I have been fortunate to have experienced a diverse, at times very exciting, career in both strategic and operational roles. The early part of my career was in marketing, PR and communications roles in the media – I’ve held senior positions in news and in entertainment media; in commercial radio, national newspapers and TV launching or re-launching some of the UK’s most famous media brands. I’ve also worked in agencies working with a range of consumer brands and more recently with the corporate sector – with governments, international brands and organisations, and have developed leadership communications programmes to support women’s progress in the workplace.

What do you attribute your success to?

I have always enjoyed work situations where I am charged to make changes or to work on developing new projects. You learn not to fear failure and that by taking risks you make real gains. I combine a creative approach with warmth and empathy to get results, but I am tenacious and determined for myself and for my clients. Working in leading national newspapers early in my career and being married to an international news journalist has given me a tremendous appetite for news in all forms.

What have been your top three career highlights?

  1. Most recently developing training and coaching programmes which are designed to help women improve their confidence in the workplace - the result of years of communications experience and a background in psychology.
  2. Working in entertainment media – at Capital Radio for many years, in TV making programmes for Channel 4, the BBC and ITV – were demanding but exciting too. It’s hugely rewarding to see media audiences and engagement grow as a result of effective marketing and PR strategies. 
  3. I enjoy working with senior management or leading figures to raise profiles or highlight issues. Running the international PR and comms strategy for the annual Templeton Prize, whose recent winners include Archbishop Desmond Tutu and Rabbi Lord Jonathan Sacks, is a good example.

Tell us about your involvement in White Water Women and what the programme aims to achieve

I work with the leading coaching and training company White Water Group to deliver programmes to develop leadership communications skills and behavioural awareness for women. My interest in this area has developed over the past four years resulting in courses and training, sometimes creating bespoke programmes for clients or individuals direct. Women often articulate a lack of confidence that can hold them back.  Confidence is not a skill in itself; it’s a result, a tool kit of skills and self-awareness that turns thoughts into action. It works - improving confidence in the workplace to achieve promotional goals or to build resilience can be achieved through training and practice.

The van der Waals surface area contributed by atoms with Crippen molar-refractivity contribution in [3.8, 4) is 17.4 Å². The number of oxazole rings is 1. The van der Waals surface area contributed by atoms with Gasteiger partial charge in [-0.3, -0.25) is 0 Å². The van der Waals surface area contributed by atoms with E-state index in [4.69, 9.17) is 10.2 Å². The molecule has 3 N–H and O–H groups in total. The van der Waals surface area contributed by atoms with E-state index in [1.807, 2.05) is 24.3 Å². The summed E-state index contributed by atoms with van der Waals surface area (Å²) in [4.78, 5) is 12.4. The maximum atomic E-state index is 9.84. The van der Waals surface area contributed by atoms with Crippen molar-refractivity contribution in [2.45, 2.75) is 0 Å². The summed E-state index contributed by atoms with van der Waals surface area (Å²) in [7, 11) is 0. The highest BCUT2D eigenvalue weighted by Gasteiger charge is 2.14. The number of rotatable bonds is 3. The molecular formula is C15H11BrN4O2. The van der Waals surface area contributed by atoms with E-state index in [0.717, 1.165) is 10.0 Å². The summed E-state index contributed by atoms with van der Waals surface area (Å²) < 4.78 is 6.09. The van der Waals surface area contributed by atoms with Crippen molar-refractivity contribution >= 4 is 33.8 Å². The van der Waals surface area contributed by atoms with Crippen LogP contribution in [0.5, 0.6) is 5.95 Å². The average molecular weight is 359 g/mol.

How do you define great PR?

Delivering the right outcome for a client is great PR.  It could be could be helping a business survive in the face of a wave of unfair adverse publicity (I have experienced this and it’s the most rewarding if demanding type of PR).  Great PR could also result in increased footfall or highlighting an important issue resulting in behaviour change.  When I started my career in PR and marketing there used to be an argument that PR alone could not result in sales.  My experience and the perceived view are now very different.

What would you recommend to other professionals as vital to standing out at your level? 

It’s imperative to understand that effective PR and communications is more than the process. Clients and agency teams can get caught up in the latest comms fad without proper consideration for the outcome. Standing out involves using experience and knowledge to advise and follow through on what works most effectively to meet each communications challenge. And, like our clients or employers, we are all brands ourselves. Having an appreciation for our own brand values – what makes us good at our profession, our behaviour as a good leader or collaborative team member is what others will remember.

Thank you Anita for taking part in our interview.

The Works Search specialise in placing board to mid level PR and communications talent in leading PR agencies and in-house organisations across London, on both an executive search and contingency basis. For our latest roles visit our jobs page, or to discuss your career in confidence contact us on 0207 559 6690 – we would love to hear from you.


Why move jobs now?

25 Oct 2016 by Sarah Leembruggen.

Are you finding your job search for your ideal PR and corporate communications role is getting pushed further and further away in the busy lead up to Christmas? The final quarter of the year can be a tricky time to get a new job – but it can also be a truly crucial time. This week we share a few of our tips on why it’s important to get your job search done and dusted – now.

1. You’re hot property

Many organisations, and many PR and corporate communications professionals, want to put off hiring or moving to a new role until there is essentially more time for the interviewing process – ie January or February – but equally, many do not. Volumes of teams want people in place, with notice period completed, so you can really hit the ground running in the New Year. It’s an attractive prospect for many organisations to have the less productive training periods and settling in completed by year end, so you can really start delivering results from a clean slate in 2017. If you are open to a new role before the end of the year you will be highly appealing to prospective employers in your sector.